Parades, Parades

Derek Walcott

There's the wide desert, but no one marches

except in the pads of old caravans,

there is the ocean, but the keels incise

the precise, old parallels,

there's the blue sea above the mountains

but they scratch the same lines

in the jet trails--

so the politicians plod

without imagination, circling

the same sombre garden

with its fountain dry in the forecourt,

the grigri palms desiccating

dung bods like goats,

the same lines rule the White Papers,

the same steps ascend Whitehall,

and only the name of the fool changes

under the plumed white cork-hat

for the Independence parades,

revolving around, in calypso,

to the brazen joy of the tubas.


Why are the eyes of the beautiful

and unremarked children

in the uniforms of the country

bewildered and shy,

why do they widen in terror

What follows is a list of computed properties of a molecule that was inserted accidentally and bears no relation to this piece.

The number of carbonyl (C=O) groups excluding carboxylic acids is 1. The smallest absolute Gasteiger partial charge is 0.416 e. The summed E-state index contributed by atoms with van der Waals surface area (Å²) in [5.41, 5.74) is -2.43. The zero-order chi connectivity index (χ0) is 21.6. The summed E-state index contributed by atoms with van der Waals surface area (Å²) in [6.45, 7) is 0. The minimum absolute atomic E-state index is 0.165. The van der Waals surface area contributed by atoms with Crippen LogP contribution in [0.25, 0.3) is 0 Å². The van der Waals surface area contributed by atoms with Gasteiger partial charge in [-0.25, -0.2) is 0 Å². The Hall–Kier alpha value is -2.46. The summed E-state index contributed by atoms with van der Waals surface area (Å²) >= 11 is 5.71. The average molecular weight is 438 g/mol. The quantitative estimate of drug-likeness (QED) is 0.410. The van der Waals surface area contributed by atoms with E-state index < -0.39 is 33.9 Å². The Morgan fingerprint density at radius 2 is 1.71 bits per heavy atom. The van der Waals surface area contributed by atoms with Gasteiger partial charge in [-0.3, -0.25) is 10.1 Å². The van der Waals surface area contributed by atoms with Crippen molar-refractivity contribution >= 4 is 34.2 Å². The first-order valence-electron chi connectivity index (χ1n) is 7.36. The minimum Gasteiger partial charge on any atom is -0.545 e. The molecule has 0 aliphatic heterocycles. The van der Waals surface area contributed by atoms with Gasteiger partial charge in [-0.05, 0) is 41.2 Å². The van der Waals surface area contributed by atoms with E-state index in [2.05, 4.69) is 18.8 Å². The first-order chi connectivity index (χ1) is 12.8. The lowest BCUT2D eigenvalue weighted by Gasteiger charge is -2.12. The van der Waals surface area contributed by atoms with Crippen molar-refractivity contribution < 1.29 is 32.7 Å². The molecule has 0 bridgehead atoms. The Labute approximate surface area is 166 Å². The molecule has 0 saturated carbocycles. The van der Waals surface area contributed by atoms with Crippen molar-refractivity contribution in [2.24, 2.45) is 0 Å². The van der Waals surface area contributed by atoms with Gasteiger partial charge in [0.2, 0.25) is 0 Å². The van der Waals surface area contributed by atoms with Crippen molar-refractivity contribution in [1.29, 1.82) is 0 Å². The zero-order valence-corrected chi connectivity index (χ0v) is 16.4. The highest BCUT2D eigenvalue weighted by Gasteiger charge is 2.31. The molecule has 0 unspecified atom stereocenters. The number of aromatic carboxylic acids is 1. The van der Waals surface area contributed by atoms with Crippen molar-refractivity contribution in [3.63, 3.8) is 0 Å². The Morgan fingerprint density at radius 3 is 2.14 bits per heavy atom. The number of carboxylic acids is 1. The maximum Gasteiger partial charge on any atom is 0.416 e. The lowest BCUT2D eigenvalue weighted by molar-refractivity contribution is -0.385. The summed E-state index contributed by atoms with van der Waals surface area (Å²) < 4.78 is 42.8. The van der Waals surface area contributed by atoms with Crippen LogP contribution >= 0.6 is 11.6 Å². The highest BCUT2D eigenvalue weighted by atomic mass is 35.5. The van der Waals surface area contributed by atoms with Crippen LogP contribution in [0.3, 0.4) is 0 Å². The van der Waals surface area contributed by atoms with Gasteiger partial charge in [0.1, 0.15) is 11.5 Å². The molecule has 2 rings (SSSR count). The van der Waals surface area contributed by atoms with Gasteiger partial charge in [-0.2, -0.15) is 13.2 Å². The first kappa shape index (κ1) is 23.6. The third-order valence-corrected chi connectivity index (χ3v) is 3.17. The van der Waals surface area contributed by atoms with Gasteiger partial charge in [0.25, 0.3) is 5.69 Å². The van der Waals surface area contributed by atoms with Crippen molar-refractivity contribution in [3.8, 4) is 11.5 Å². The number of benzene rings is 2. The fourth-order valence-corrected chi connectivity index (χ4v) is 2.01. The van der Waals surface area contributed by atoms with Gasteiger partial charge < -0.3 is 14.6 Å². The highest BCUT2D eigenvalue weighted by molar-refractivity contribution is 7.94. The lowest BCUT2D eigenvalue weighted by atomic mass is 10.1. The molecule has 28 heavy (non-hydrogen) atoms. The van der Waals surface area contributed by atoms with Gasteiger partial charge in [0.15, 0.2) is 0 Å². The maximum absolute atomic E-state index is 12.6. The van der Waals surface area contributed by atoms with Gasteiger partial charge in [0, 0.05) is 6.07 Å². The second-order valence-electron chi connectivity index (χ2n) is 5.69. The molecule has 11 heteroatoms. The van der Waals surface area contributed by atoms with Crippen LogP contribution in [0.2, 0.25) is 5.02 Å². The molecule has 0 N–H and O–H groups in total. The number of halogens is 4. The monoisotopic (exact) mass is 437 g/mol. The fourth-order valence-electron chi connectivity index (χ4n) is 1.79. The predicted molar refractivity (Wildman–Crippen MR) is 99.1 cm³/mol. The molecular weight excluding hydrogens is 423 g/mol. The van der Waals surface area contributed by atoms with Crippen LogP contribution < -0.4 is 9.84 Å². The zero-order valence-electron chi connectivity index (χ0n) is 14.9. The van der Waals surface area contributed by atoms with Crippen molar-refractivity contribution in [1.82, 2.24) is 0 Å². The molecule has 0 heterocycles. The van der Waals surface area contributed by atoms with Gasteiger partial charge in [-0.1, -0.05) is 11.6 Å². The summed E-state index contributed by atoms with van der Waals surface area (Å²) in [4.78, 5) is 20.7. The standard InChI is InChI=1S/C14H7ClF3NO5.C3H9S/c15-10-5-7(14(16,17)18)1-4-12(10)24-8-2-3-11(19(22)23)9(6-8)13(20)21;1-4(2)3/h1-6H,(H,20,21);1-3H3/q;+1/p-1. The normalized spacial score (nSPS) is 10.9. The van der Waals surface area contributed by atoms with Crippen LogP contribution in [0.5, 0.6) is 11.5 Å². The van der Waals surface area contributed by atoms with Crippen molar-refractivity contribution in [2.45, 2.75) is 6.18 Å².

of the pride drummed into their minds?

Were they truer, the old songs,

when the law lived far away,

when the veiled queen, her girth

as comfortable as cushions,

upheld the orb with its stern admonitions?

We wait for the changing of statues,

for the change of parades.

Here he comes now, here he comes!

Papa!  Papa!  With his crowd,

the sleek, waddling seals of his Cabinet,

trundling up to the dais,

as the wind puts its tail between

the cleft of the mountain, and a wave

coughs once, abruptly.

Who will name this silence

respect?  Those forced, hoarse hosannas

awe?  That tin-ringing tune

from the pumping, circling horns

the New World?  Find a name

for that look on the faces

of the electorate.  Tell me

how it all happened, and why

I said nothing.

Main Location:

St Lucia